February 06, 2001, 2:45 PM — Security is in the eye of the beholder. For one company, passwords, a firewall, and an informal security policy is shield enough. A bank might consider the same setup inadequate. Security is inherently a balancing act between comprehensive protection and user convenience. And no system can ever reach absolute security. So we decided to look into the state of InfoWorld readers' corporate security practices and provide a tool for our readers to compare their company's security to what their peers perceive to be "secure enough."
To develop the InfoWorld Security Index, we conducted a survey of 100 InfoWorld readers. These readers were randomly selected, contacted by telephone, and invited to participate in the survey. All participants indicated that they were at least somewhat knowledgeable about their company's security procedures and infrastructure.
For the InfoWorld Security Index, we assigned a point system to answers. Points were based on whether or not the element in question was a part of an enterprise's security infrastructure, but were not based on the perceived importance of a particular security measure. Points were assigned based on the mean answers and were then weighted to a scale of 1 to 100, the higher the number the more comprehensive the security infrastructure. Only those answers which directly indicated the state of a company's security were assigned a value.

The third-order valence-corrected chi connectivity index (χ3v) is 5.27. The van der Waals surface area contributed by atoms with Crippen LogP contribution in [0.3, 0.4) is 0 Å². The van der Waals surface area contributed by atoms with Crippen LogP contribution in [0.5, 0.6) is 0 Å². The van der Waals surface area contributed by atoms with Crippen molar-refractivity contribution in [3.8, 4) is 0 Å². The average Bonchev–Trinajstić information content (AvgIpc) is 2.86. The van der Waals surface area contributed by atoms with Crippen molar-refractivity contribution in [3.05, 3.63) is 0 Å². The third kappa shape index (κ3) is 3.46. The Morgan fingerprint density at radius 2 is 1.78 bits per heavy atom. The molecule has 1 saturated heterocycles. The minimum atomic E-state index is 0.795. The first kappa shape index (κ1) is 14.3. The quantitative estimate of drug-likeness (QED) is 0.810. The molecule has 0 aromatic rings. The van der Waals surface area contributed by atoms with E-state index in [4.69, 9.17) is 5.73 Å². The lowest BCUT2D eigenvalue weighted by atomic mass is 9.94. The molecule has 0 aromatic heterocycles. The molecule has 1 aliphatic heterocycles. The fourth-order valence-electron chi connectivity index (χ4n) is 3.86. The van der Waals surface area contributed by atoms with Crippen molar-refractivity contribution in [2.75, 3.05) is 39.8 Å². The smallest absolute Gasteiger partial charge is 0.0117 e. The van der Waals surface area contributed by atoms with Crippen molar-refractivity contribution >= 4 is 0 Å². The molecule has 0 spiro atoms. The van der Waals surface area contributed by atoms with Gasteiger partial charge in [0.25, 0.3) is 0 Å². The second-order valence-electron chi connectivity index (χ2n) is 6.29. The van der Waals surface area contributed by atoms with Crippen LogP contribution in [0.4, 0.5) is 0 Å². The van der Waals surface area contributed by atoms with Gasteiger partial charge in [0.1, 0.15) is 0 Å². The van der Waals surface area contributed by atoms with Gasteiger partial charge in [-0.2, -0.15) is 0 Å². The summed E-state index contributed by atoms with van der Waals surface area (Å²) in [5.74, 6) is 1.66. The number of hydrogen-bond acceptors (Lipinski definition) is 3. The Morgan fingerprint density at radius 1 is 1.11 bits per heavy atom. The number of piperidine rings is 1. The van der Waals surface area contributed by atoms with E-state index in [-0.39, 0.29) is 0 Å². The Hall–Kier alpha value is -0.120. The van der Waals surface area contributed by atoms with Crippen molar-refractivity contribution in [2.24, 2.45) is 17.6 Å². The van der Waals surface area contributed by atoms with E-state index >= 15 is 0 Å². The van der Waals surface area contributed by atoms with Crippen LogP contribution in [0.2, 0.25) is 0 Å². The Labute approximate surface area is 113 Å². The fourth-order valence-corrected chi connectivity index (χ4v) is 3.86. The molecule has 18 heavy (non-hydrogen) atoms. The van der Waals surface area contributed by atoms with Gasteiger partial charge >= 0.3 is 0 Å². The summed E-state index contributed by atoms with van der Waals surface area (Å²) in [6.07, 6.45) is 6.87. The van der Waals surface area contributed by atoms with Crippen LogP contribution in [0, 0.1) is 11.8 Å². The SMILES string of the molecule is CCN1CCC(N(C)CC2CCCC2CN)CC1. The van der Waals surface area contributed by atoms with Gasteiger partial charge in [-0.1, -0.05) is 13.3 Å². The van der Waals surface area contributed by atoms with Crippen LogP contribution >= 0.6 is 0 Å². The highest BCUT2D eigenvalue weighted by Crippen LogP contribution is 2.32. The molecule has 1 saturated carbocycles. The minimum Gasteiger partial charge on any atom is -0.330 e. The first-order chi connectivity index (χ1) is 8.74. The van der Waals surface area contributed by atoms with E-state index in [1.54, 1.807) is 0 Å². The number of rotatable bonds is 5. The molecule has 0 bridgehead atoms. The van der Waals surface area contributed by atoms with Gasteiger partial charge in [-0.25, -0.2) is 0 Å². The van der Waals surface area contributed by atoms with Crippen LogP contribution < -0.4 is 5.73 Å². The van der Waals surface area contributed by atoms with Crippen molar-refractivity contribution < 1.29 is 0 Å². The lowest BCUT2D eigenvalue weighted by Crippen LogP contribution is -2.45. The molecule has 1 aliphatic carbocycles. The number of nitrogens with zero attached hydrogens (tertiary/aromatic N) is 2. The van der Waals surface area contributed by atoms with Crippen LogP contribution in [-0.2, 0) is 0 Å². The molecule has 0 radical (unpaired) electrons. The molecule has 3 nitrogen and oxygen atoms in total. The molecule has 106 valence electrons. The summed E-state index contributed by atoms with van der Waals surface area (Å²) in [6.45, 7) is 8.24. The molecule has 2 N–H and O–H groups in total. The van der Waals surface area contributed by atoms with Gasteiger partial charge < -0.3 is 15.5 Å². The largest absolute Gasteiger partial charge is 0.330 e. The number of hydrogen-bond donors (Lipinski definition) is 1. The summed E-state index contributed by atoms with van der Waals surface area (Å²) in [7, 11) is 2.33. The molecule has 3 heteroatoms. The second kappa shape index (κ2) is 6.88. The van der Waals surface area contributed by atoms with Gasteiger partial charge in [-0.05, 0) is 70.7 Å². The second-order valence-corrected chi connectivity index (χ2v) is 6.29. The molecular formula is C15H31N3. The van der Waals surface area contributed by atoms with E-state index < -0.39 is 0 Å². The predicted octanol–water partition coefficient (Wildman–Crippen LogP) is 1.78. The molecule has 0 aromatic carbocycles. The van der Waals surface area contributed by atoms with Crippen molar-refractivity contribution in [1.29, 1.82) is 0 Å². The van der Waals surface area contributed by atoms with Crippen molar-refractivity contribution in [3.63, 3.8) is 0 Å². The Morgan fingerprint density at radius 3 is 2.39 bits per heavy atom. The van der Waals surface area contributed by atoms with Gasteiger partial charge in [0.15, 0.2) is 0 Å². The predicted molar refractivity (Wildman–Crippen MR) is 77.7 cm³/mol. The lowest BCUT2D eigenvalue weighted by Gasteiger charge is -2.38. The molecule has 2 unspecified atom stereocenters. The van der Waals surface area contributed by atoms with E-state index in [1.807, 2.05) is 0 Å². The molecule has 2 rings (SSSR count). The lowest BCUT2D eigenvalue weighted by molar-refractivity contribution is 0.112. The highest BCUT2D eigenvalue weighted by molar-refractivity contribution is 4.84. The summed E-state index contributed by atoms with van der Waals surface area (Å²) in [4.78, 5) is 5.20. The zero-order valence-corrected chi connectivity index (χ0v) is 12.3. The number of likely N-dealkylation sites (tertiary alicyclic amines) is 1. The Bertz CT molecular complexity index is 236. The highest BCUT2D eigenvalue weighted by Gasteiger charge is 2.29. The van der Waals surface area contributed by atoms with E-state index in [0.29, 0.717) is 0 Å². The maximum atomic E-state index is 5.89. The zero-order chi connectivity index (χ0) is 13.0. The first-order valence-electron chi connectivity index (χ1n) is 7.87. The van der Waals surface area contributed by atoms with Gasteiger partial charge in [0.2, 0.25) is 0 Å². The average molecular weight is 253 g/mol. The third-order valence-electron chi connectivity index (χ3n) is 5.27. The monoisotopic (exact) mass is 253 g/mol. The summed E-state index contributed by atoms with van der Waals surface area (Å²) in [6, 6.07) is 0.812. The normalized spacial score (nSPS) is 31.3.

Overall, surveyed readers considered their company's security to be "good," with more than half rating their company's security readiness as "good" or "very good." But 32 percent felt their company's security readiness was only "fair" or "poor" -- considerably more than the 10 percent who believed their company fell in the "excellent" range.
A commitment to security can be reflected by the bottom line. A majority of the readers had a specific line in their budget devoted to security expenditures. This number varied greatly, with the average totalling $114,000 annually. Nearly half of the interviewees indicated their organization's annual security spending will increase next year.
One of the more interesting things we discovered is that a great many organization's security policies are not well-established. Eighteen percent indicated their company doesn't even have an unofficial security policy: They were essentially flying by the seat of their pants. A significant chunk of security policies fell into the nebulous area of unofficial, unwritten policy. Not surprisingly, 56.3 percent use "word of mouth" to distribute security policies.